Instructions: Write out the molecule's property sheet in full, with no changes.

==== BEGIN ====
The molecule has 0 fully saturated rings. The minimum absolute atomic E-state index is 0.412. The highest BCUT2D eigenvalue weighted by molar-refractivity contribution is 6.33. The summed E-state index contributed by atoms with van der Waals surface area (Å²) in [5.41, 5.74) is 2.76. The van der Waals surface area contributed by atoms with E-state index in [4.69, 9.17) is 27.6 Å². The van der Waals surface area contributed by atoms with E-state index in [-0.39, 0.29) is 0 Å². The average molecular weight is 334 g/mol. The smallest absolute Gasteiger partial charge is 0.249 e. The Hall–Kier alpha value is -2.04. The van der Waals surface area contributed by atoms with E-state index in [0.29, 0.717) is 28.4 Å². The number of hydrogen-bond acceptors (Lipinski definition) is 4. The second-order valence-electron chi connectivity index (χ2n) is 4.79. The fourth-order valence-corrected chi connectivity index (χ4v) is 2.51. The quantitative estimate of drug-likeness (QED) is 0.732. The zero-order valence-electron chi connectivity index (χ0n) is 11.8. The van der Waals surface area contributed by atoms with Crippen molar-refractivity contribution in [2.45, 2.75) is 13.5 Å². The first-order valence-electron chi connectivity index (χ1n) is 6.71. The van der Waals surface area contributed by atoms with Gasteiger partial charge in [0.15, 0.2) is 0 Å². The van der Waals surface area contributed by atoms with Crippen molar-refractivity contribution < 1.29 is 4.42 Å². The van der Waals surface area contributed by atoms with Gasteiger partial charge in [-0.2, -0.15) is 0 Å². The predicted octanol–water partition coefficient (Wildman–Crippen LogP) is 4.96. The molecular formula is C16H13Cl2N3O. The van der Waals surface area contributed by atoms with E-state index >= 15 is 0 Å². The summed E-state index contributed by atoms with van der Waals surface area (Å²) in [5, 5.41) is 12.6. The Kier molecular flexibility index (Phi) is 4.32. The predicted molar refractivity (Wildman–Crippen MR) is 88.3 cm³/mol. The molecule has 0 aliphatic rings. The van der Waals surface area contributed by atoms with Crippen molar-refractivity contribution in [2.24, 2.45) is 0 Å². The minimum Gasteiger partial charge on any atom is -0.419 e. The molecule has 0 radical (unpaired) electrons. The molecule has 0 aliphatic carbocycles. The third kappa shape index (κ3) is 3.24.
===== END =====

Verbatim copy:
The molecule has 0 fully saturated rings. The minimum absolute atomic E-state index is 0.412. The highest BCUT2D eigenvalue weighted by molar-refractivity contribution is 6.33. The summed E-state index contributed by atoms with van der Waals surface area (Å²) in [5.41, 5.74) is 2.76. The van der Waals surface area contributed by atoms with E-state index in [4.69, 9.17) is 27.6 Å². The van der Waals surface area contributed by atoms with E-state index in [-0.39, 0.29) is 0 Å². The average molecular weight is 334 g/mol. The smallest absolute Gasteiger partial charge is 0.249 e. The Hall–Kier alpha value is -2.04. The van der Waals surface area contributed by atoms with E-state index in [0.29, 0.717) is 28.4 Å². The number of hydrogen-bond acceptors (Lipinski definition) is 4. The second-order valence-electron chi connectivity index (χ2n) is 4.79. The fourth-order valence-corrected chi connectivity index (χ4v) is 2.51. The quantitative estimate of drug-likeness (QED) is 0.732. The zero-order valence-electron chi connectivity index (χ0n) is 11.8. The van der Waals surface area contributed by atoms with Crippen molar-refractivity contribution in [2.45, 2.75) is 13.5 Å². The first-order valence-electron chi connectivity index (χ1n) is 6.71. The van der Waals surface area contributed by atoms with Gasteiger partial charge in [0.15, 0.2) is 0 Å². The van der Waals surface area contributed by atoms with Crippen molar-refractivity contribution < 1.29 is 4.42 Å². The van der Waals surface area contributed by atoms with Gasteiger partial charge in [-0.2, -0.15) is 0 Å². The predicted octanol–water partition coefficient (Wildman–Crippen LogP) is 4.96. The molecular formula is C16H13Cl2N3O. The van der Waals surface area contributed by atoms with E-state index >= 15 is 0 Å². The summed E-state index contributed by atoms with van der Waals surface area (Å²) in [5, 5.41) is 12.6. The Kier molecular flexibility index (Phi) is 4.32. The predicted molar refractivity (Wildman–Crippen MR) is 88.3 cm³/mol. The molecule has 0 aliphatic rings. The van der Waals surface area contributed by atoms with Crippen molar-refractivity contribution in [2.24, 2.45) is 0 Å². The minimum Gasteiger partial charge on any atom is -0.419 e. The molecule has 0 radical (unpaired) electrons. The molecule has 0 aliphatic carbocycles. The third kappa shape index (κ3) is 3.24.